Check out my new site at Catfishing.tvA Lady emailed me the other day asking about locating catfish so I thought I'd write this little piece and give a few bits of info on how I do it here in Oklahoma when I fished the lakes. A lot of people just try anyplace that looks like it'd hold catfish but this really isn't the way to find good to fair catfish action on rod & reel. The main reason is here in Oklahoma we have more blues and if ya haven't illegally baited holes then they're most likely not gonna hold in one particular spot ... I like trying around crappie structure looking around it with a trolling motor ... just cruising through with an outboard motor I never see anything but a few once in a while as the fish usually skeedaddle and move from the path of the boat ... the motor and prop noise is very loud .... the fish are used to the sound of boat motors but will still get out of the way when they hear one coming straight at them and will usually not be underneath the boat unless they're really deep. Using a trolling motor and current you can go right over large schools of blues without making them bolt. They usually don't pack close together like whales or dolphins but they will be in close proximity. They are aggressive and will attack one of their own if it gets injured or hooked if it's small enough .... this doesn't happen much but I have hooked smaller fish on rod & reel and other cats will bite the hooked fish excited by the thrashing or some kinda sound they're giving off ..... perhaps it's the barking noise they make that excites the others or just the electrical impulses of the hooked fish. I'd like to find out if this is the case as duplication of this noise might attract other blues to the area. Might be illegal here though but would be interesting to be able to figure that out.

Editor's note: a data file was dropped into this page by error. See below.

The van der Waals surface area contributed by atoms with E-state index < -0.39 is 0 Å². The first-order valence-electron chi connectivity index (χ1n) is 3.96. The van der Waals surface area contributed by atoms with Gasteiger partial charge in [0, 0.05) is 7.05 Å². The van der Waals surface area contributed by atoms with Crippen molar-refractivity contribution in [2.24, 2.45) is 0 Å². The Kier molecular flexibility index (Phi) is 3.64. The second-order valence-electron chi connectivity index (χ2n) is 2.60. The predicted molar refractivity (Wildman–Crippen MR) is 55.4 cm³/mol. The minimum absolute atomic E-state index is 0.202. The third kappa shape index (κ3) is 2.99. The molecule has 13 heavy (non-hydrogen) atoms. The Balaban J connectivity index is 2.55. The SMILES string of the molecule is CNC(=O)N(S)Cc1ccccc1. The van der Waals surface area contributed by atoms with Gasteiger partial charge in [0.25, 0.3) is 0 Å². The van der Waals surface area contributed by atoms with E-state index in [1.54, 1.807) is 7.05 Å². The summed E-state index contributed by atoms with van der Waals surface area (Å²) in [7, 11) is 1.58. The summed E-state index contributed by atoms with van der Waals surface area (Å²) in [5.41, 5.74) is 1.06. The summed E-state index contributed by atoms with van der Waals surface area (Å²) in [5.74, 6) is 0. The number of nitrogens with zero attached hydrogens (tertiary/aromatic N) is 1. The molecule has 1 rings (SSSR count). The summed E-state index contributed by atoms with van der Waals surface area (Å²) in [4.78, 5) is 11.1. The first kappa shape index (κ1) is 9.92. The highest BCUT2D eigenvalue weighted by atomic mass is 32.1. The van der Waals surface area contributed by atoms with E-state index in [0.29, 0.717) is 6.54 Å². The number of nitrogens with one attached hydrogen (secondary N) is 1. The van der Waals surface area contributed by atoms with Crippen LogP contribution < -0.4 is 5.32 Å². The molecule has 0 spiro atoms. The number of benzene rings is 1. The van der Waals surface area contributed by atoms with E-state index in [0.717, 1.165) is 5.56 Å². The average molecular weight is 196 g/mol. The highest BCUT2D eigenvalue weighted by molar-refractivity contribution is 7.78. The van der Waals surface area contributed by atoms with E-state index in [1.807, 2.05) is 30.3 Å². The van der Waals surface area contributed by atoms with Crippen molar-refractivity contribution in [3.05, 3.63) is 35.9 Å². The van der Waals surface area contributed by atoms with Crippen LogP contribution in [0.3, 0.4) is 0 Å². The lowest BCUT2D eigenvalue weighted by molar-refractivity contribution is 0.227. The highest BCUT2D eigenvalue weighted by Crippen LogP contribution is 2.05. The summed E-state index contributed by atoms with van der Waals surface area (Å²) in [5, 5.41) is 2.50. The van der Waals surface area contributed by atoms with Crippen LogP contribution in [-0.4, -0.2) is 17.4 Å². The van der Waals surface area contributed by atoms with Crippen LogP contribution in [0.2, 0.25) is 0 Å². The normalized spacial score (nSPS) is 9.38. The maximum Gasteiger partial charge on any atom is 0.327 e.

Structure is always a good place to start and structure can be anything from abrupt to subtle as blues kind of use structure as a holding area like a place that is darker or darkest during the day in that particular area. It doesn't seem like they really like being in direct sunlight during the day as I've caught most of my daytime blues on the shaded side of the pilons. Water temp plays an important part of where fish will be also ..... if it's cold the fish can be deep ..... if the water is very hot during mid summer they'll be suspended as the oxygen level will be very low towards the bottom so in mid summer a lot of times the fish won't be able to stay in shadows. I catch a lot of fish during the summer in the daytime knowing that the fish are up and even on top looking for a good source of oxygenated water so that they can breath and feed in a little better comfort. Streams or water trickling in from a natural spring will hold quite a few fish during the summer months.